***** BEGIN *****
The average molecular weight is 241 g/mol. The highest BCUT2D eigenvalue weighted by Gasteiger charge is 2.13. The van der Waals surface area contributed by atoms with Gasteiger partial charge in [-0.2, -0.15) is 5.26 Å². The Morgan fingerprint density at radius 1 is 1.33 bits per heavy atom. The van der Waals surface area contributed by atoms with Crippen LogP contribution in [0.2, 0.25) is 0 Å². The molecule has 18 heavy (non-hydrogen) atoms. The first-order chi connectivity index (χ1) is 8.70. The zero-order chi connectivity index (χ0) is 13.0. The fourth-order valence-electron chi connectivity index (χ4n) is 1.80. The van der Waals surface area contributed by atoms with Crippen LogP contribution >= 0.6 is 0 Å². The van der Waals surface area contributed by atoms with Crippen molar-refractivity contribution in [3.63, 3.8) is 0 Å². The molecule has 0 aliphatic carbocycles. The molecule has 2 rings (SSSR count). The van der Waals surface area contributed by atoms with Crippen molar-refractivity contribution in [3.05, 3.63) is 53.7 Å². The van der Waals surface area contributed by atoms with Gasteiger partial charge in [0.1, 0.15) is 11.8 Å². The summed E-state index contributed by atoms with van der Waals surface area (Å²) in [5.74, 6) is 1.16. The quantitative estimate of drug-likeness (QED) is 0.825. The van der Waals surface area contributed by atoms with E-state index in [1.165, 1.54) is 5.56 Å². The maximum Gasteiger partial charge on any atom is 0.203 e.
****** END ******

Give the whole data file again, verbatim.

The average molecular weight is 241 g/mol. The highest BCUT2D eigenvalue weighted by Gasteiger charge is 2.13. The van der Waals surface area contributed by atoms with Gasteiger partial charge in [-0.2, -0.15) is 5.26 Å². The Morgan fingerprint density at radius 1 is 1.33 bits per heavy atom. The van der Waals surface area contributed by atoms with Crippen LogP contribution in [0.2, 0.25) is 0 Å². The molecule has 18 heavy (non-hydrogen) atoms. The first-order chi connectivity index (χ1) is 8.70. The zero-order chi connectivity index (χ0) is 13.0. The fourth-order valence-electron chi connectivity index (χ4n) is 1.80. The van der Waals surface area contributed by atoms with Crippen LogP contribution >= 0.6 is 0 Å². The van der Waals surface area contributed by atoms with Crippen molar-refractivity contribution in [3.63, 3.8) is 0 Å². The molecule has 0 aliphatic carbocycles. The molecule has 2 rings (SSSR count). The van der Waals surface area contributed by atoms with Crippen molar-refractivity contribution in [3.05, 3.63) is 53.7 Å². The van der Waals surface area contributed by atoms with Gasteiger partial charge in [0.1, 0.15) is 11.8 Å². The summed E-state index contributed by atoms with van der Waals surface area (Å²) in [5.74, 6) is 1.16. The quantitative estimate of drug-likeness (QED) is 0.825. The van der Waals surface area contributed by atoms with E-state index in [1.165, 1.54) is 5.56 Å². The maximum Gasteiger partial charge on any atom is 0.203 e.